Wigfall told Wells about the sign and asked for diversity training. It didn’t happen for almost a year, he said. 

Station leadership held a different professional development meeting just before Wigfall was fired in September 2018. Only people of color were invited, Wigfall said. The topics involved accountability, transparency and trustworthiness.

“I want the station to keep going, but the current leadership is running it into the ground,” Wigfall said.

Darian Wigfall of Far Fetched
Credit Johnny Andrews| Far Fetched
Darian Wigfall said he asked for race and inclusion training after a disturbing experience, but it took a year to get that training.

Diversifying staff and programming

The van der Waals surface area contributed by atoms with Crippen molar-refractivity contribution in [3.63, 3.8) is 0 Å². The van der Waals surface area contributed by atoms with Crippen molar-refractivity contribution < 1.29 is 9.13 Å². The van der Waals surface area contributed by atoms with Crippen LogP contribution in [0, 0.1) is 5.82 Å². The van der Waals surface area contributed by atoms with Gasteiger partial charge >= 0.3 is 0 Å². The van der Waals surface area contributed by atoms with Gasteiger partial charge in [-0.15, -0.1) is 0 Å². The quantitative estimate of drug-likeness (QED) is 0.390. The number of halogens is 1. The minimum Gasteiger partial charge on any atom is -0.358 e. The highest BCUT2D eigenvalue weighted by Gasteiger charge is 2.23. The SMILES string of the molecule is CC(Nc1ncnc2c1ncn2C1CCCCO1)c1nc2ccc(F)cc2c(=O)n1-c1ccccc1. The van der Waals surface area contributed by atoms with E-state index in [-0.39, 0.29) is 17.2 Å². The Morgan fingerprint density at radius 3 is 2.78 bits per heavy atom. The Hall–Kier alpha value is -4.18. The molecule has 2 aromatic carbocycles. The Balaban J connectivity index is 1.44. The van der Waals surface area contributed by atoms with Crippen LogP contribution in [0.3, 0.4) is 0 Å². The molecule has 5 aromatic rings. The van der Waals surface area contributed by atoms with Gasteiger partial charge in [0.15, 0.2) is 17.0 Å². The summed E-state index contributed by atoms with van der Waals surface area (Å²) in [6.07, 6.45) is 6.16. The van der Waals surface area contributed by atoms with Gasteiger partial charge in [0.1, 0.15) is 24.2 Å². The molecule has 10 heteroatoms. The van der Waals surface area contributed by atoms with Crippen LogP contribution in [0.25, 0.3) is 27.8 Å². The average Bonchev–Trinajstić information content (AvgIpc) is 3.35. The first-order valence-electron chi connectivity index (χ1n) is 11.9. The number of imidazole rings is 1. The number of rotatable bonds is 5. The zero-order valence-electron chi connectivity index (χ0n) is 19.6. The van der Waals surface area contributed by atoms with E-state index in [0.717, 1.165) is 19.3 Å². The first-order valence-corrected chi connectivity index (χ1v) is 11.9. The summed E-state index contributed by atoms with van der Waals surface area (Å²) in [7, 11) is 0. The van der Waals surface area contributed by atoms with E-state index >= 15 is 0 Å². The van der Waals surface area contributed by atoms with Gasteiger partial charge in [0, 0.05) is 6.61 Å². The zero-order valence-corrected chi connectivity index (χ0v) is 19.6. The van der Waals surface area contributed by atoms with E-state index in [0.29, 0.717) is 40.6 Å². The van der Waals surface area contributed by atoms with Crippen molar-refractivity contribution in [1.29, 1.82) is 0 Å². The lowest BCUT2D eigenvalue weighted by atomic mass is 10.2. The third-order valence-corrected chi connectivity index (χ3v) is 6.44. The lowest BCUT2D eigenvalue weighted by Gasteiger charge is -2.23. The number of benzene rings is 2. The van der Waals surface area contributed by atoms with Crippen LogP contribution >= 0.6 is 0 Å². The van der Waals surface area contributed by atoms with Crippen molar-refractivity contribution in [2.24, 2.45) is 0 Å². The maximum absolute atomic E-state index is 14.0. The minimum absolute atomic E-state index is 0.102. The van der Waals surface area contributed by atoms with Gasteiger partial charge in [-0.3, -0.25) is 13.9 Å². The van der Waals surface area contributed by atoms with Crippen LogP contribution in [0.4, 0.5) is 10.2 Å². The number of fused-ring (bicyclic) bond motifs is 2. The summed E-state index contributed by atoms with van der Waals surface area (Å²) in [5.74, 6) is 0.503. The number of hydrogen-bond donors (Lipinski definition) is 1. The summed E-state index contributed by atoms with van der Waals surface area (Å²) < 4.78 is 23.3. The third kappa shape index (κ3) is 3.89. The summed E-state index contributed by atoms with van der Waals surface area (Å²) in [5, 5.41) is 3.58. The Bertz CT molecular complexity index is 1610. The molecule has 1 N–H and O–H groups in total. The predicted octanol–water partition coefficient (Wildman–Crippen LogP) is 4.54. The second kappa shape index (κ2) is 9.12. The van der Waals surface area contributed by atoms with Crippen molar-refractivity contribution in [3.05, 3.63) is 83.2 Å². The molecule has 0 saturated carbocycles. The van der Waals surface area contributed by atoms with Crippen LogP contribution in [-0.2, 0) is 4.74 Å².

Part of the problem, some former employees contend, is a lack of diversity in the station’s management. Wells said she wants to make the staff more diverse. And with Dunn Stewart’s departure, there’s a vacancy.

“This work is hard. It’s painful. But it is something we must do,” Wells said.

Wells had that chance for years, Townsend said, with a talented, passionate diverse staff. 

Board President Dever said the board told volunteers that if they had complaints about the working conditions, they should bring them to the board so it could investigate and discipline if necessary.

Asking people to come before the board to air their grievances in front of Wells just wasn’t a good idea, said Saylor Surkamp, the employee who intervened on Townsend’s behalf during the encounter with Dunn Stewart. Twelve people, including Surkamp, have been fired in the past year, she said. Dever said four employees have been fired in the past 12 months. 

'For every one message I receive calling for diversifying programming, I get 10 messages complaining that we've added hip-hop.' -Kelly Wells

Surkamp said Wells should be relieved of her duties. That would give the station a fresh start and allow it to start rebuilding.